The colonizing nature of the will

by Frank Bosboom | Mar 31, 2022 |

Artwork by Rothko - Black in deep red

The colonizing nature of the will; tools for essential connection

We use “will” fre­quently in our lan­guage. And often with lit­tle pre­ci­sion, because what is actu­ally said in the expres­sion “I want.…” And does it work? What is its operation?

Different kinds of understanding of “the will”

In the philo­soph­i­cal tra­di­tion, the will is themed at a num­ber of moments. In Hobbes, for exam­ple, free will is defined as the abil­ity of ratio­nally act­ing per­sons to exer­cise con­trol over their own actions and deci­sions. In the exam­ple, “I want to make tea” would fit in well with this. Mak­ing tea is a clear, orderly action for which I can choose to per­form those actions and the end result is tea. Other exam­ples are already a lot more com­plex because it raises ques­tions such as: does the other per­son want to do that (do your home­work), or how to do that (become a foot­ball player).

In the exam­ple of doing home­work, the will focuses on the move­ment of the other per­son. Sud­denly, inten­tions and def­i­n­i­tions of real­ity come into play (does the other per­son also find impor­tant what I find impor­tant, and what I think is good home­work, the other per­son also thinks). In the phi­los­o­phy of a.o. Lev­inas and Hei­deg­ger, by intro­duc­ing “the other” and “being”, is intro­duced to a world that goes beyond the pri­vate of the “I”. That which I want can be grounded in me (and is then con­nected to the ratio­nal, the desire to take con­trol) or in a ges­ture, a light from the other or the being. In this last descrip­tion, the will is no longer pri­vate (ratio­nally act­ing per­sons) but comes about in con­nec­tion with a larger whole. Me and she or I and it are lifted up in it or coin­cide. In the con­text of this col­lec­tion of blogs, we refer to this con­nec­tion with the “other” or the “being” as the con­nec­tion with the future.

An order of the will

It is impor­tant to under­stand the direc­tion of “want­ing” well in order to under­stand its nature and its inten­tion and to get clear in which field it can be effec­tive (and in which it cannot).

The will in acting

In act­ing, the will shows itself as an activ­ity. It is there­fore in rela­tion to the here and now: I per­ceive a con­crete sit­u­a­tion, a con­crete ques­tion or need and I act accord­ingly. I’m hun­gry and make myself a sand­wich, I run away from fire, I hang up a cupboard.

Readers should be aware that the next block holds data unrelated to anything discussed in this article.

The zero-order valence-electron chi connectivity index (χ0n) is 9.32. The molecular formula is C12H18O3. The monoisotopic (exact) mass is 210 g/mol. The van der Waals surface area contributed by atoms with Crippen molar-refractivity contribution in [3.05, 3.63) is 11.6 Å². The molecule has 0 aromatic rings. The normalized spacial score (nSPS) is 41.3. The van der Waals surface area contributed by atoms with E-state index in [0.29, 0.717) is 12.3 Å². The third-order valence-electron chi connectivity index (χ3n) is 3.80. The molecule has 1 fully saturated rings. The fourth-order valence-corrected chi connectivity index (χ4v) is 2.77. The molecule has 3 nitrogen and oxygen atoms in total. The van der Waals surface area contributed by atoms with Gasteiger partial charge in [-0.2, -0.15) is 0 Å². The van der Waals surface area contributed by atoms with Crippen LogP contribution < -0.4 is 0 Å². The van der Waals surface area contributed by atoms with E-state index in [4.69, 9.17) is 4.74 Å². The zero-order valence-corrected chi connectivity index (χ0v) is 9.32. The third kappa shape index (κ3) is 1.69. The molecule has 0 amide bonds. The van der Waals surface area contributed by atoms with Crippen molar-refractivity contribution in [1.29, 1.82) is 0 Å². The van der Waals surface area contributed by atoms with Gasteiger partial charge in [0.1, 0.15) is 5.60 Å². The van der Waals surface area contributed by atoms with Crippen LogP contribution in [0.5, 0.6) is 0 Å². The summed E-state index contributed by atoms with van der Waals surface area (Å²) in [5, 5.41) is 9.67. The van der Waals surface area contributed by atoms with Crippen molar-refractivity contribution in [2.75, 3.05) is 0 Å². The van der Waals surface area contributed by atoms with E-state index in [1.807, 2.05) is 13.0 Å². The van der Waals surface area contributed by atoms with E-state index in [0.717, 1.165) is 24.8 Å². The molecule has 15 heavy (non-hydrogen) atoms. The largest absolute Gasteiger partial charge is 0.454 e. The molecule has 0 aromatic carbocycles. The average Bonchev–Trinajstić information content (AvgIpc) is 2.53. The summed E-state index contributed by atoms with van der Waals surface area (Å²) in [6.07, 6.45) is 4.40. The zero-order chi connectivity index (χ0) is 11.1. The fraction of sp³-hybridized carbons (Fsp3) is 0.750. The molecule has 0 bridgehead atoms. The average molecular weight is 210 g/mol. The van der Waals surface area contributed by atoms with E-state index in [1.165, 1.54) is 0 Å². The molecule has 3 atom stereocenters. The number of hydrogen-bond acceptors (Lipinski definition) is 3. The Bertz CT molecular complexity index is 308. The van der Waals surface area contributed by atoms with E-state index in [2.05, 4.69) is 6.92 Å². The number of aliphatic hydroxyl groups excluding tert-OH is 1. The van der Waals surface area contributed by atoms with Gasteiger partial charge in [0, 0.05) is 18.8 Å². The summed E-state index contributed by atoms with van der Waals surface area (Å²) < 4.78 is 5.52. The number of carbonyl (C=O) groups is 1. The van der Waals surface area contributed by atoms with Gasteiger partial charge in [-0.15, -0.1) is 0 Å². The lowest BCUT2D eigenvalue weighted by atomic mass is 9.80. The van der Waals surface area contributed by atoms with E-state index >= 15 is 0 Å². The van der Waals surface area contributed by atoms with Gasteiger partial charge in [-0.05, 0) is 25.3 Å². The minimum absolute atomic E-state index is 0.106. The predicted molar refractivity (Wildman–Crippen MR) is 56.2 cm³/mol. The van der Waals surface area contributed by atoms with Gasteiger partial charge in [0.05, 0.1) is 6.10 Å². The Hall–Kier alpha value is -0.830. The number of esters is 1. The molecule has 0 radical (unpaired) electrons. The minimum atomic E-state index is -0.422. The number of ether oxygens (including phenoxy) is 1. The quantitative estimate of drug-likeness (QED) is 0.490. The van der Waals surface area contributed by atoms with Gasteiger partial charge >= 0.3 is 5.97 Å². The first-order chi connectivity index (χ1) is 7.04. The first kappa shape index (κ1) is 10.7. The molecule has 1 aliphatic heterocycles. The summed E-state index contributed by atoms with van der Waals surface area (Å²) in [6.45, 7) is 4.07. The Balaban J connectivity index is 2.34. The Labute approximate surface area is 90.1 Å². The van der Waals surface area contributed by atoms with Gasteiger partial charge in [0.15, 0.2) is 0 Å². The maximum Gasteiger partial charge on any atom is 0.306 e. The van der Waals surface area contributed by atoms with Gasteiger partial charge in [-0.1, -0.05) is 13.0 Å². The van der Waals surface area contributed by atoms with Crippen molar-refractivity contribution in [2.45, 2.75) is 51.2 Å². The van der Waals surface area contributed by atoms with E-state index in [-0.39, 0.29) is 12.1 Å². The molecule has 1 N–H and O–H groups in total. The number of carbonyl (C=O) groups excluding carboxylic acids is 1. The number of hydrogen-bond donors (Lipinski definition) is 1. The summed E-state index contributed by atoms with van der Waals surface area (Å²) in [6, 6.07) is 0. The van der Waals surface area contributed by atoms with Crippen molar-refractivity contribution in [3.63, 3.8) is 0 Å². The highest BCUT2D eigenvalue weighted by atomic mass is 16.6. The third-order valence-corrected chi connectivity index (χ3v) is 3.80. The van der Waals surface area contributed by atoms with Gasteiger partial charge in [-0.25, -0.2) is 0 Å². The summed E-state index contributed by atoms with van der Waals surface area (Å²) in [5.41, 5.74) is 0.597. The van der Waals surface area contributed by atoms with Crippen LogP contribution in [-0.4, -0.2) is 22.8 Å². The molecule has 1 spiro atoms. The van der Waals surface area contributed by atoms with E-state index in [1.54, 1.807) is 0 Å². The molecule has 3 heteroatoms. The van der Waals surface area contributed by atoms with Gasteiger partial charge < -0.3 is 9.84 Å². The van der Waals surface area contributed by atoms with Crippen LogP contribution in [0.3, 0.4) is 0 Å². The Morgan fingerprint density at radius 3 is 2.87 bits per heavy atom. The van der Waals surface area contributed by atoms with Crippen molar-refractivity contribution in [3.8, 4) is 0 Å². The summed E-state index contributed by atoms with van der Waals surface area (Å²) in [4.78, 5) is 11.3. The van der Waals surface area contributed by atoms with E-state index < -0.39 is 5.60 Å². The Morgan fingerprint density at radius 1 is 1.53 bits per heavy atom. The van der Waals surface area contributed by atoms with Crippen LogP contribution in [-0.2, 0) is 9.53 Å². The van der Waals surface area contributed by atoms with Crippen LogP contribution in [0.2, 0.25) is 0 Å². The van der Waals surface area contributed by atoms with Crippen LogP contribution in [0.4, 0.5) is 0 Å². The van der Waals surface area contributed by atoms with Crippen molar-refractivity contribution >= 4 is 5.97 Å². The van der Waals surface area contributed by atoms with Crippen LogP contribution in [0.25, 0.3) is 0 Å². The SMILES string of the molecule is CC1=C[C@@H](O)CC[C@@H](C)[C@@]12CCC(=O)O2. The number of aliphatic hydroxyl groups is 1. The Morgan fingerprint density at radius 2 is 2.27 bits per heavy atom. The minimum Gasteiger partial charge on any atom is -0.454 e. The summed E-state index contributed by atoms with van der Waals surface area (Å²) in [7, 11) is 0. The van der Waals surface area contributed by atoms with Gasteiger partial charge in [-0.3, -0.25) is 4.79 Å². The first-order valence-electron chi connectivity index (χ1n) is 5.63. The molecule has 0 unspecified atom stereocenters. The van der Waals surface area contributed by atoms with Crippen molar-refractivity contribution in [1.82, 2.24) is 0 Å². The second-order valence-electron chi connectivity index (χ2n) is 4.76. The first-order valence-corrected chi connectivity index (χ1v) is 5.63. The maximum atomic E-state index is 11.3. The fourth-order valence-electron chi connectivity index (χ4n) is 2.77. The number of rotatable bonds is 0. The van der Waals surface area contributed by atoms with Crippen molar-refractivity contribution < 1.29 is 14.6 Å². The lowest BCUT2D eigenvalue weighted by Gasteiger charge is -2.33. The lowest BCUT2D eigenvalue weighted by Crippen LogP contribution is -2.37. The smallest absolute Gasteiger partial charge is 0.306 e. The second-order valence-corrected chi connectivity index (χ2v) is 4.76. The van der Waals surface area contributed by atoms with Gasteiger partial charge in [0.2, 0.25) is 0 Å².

The will in knowing

In know­ing, the will shows itself as con­trol and power. It gives mean­ing through order­ing and that order becomes deci­sive for the other. If I declare the world by stat­ing that God exists, then any­one who does not go along with it is either a sin­ner or a mad­man (and those who do go along with it are my brothers).

The will in desire

In desire, the will shows itself in the rela­tional. The will focuses on what it longs for: the love, the atten­tion of the other, for exam­ple. An image is made of the other that can pro­vide for the desire. In this way, the will orga­nizes in desire and also reduces.

In the act­ing, the know­ing and the desire you could call the will indi­vid­ual. The inten­tion starts from the self and from there enters into a con­nec­tion with the world and thus puts that world (no mat­ter how small) to its hand.

The will in the invitation

In the invi­ta­tion, the direc­tion of inten­tion seems to be chang­ing. It is not the indi­vid­ual that wants, but the indi­vid­ual that is addressed from the whole and works from there. Actu­ally, it is there­fore strange to speak of “will” in a strict sense, because it is more about being addressed. In this address­ing, some­thing becomes clear that then trig­gers indi­vid­ual action, know­ing and desire. The line between want­ing and not want­ing is then very thin. For exam­ple, the artist who, after being touched by an essence, turns to paint­ing can both want and not want; does the energy run from the touch to the work of art or does the work of art itself become cen­tral? The will becomes “pos­ses­sive” again when this touch takes the form of state­ments such as “god”, “the truth” or “the Art” with large A and the energy is sent from there.